The fight over the rights of public sector workers to bargain with government was loudest in Wisconsin, but the front-lines of the battle are in Ohio now. There, labor unions are fighting to repeal Senate Bill 5, which significantly alters collective bargaining rights for public sector workers.
The unions and supporters of the law, including Republican legislators and Gov. John Kasich, are waging an all-out proxy war, The New York Times reports, one that could top $20 million in spending before voters go to the polls to decide whether Senate Bill 5 should be repealed. Those funds are fueling campaigns of phone-banking and door-knocking by opponents and supporters of the change alike. Labor is picking up the tab for repeal efforts, while business groups and donors to conservative causes are supporting the law.
The Ohio law "goes further than the antibargaining law that Wisconsin’s Republican-led Legislature enacted in March over the protests of tens of thousands of union supporters," The Times says.
Ohio’s law allows only limited bargaining: If management and union do not reach a settlement, then city councils and school boards can impose their side’s final contract offer unilaterally. The Ohio law bans binding arbitration and bargaining on health coverage, pensions or staffing levels. It also requires government workers to pay at least 15 percent of their health insurance costs and pay 10 percent of their salaries toward their pensions.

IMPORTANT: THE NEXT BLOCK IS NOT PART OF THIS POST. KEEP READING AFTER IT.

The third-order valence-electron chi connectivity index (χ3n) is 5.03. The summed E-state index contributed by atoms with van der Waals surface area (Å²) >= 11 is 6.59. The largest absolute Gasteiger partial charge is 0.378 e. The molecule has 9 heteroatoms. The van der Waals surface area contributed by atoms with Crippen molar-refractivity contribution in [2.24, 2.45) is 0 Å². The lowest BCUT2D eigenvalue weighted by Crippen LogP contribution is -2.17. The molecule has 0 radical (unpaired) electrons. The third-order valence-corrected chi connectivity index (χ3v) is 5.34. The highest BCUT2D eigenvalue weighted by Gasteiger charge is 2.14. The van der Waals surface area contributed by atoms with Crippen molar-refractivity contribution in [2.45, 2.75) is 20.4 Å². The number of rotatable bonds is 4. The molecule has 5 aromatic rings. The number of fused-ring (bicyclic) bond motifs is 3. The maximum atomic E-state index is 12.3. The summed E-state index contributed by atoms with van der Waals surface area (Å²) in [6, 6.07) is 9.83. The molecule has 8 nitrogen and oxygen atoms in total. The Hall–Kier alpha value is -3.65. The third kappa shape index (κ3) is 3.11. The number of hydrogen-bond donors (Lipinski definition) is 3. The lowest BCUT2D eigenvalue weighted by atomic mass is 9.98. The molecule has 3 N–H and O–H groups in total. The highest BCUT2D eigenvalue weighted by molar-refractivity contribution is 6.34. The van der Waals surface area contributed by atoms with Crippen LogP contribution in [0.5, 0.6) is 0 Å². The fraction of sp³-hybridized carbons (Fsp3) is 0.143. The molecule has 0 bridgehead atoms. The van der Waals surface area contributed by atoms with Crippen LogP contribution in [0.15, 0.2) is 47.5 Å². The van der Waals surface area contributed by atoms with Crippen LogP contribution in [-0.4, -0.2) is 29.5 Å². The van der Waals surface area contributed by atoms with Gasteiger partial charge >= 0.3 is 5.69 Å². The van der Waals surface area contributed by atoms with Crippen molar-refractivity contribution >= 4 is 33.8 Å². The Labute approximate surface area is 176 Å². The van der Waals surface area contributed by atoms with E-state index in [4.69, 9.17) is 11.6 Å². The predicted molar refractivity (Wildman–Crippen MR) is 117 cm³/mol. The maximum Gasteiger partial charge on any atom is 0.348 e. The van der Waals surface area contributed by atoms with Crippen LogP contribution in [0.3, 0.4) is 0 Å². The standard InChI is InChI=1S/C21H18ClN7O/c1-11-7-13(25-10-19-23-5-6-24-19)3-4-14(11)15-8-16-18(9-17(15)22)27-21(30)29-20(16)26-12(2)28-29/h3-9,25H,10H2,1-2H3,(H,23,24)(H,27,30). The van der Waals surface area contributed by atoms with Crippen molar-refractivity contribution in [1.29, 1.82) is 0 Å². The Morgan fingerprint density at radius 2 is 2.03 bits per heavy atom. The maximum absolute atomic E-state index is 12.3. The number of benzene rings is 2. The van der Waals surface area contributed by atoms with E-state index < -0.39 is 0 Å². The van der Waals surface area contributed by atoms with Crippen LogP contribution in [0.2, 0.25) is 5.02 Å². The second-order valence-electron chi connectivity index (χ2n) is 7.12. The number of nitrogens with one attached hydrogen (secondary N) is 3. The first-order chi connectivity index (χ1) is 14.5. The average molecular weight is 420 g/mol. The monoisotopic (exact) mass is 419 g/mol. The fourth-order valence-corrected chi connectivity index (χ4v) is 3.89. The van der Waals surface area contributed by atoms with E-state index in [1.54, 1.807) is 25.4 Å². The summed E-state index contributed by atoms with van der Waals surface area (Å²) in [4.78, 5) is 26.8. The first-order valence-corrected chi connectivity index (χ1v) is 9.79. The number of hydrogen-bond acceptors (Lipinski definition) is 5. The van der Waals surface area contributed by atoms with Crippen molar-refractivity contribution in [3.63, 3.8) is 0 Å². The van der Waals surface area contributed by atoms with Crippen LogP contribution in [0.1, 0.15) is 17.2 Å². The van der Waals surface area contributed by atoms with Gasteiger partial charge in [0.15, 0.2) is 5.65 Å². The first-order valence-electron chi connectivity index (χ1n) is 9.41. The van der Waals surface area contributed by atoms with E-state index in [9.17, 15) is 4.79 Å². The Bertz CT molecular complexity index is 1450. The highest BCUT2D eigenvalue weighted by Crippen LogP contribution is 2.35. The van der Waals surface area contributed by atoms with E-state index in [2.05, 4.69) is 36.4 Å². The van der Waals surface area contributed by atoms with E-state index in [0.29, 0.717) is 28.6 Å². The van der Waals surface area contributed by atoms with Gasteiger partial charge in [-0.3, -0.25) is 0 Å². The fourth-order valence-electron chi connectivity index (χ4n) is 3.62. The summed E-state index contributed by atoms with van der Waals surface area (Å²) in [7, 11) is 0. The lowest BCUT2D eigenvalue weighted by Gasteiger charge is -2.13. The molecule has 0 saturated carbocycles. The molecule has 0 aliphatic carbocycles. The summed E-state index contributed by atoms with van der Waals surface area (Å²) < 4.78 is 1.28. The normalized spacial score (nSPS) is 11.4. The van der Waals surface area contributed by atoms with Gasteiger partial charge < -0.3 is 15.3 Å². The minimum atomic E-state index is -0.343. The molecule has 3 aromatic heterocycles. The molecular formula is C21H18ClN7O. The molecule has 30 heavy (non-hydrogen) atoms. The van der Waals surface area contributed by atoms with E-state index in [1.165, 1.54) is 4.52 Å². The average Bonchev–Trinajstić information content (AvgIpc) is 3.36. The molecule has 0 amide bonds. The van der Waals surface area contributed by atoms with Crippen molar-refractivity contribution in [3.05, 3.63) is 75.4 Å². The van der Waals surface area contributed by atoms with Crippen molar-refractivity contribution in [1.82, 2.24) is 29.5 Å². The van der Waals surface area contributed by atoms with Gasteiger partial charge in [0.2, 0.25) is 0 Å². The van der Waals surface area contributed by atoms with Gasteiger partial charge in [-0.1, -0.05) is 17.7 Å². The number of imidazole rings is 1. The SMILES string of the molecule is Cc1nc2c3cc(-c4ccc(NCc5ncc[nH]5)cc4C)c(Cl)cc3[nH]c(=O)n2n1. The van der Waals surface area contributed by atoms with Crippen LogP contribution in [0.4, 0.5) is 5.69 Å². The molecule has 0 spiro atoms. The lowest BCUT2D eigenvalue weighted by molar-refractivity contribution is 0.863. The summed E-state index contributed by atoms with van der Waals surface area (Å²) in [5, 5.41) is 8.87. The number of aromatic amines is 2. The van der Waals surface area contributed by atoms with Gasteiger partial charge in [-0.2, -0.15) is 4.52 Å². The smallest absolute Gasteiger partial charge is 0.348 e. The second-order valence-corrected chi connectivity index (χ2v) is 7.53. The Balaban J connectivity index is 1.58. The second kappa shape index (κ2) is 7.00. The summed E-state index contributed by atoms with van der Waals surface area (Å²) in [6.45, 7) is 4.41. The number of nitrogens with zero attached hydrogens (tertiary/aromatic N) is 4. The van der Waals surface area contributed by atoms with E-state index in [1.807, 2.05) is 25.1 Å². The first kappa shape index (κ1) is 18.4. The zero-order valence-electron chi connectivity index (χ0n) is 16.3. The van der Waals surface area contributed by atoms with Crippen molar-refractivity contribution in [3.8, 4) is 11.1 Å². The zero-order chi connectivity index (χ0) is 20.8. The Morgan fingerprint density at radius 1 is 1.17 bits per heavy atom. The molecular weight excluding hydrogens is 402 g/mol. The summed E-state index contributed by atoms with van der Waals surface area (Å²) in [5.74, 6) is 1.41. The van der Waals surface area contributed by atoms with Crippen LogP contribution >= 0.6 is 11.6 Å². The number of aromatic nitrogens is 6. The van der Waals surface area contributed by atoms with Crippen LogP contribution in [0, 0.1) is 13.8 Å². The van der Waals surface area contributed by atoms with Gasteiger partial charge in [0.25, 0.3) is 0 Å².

The Ohio Senate president, Thomas E. Niehaus, who is campaigning against repeal, said, “These are reasonable reforms asking our public sector employees to do what private sector employees have been doing for decades: paying more for their health care and their pension benefits.” He denied that the bill eviscerated collective bargaining. “We are reforming collective bargaining,” he said.
But one prominent Republican opponent of Senate Bill 5, State Senator Bill Seitz, said the bill all but erased collective bargaining by letting management decide which side’s final offer would prevail. He said it was like “going to divorce court and finding out your wife’s father is the judge.”
On the ground in Ohio, some observers say the law could fail because of one fateful decision by its Republican authors: they didn't carve out an exemption for police and firefighters, so those unions are fiercely battling the law, and using the substantial goodwill they receive from the public to do so.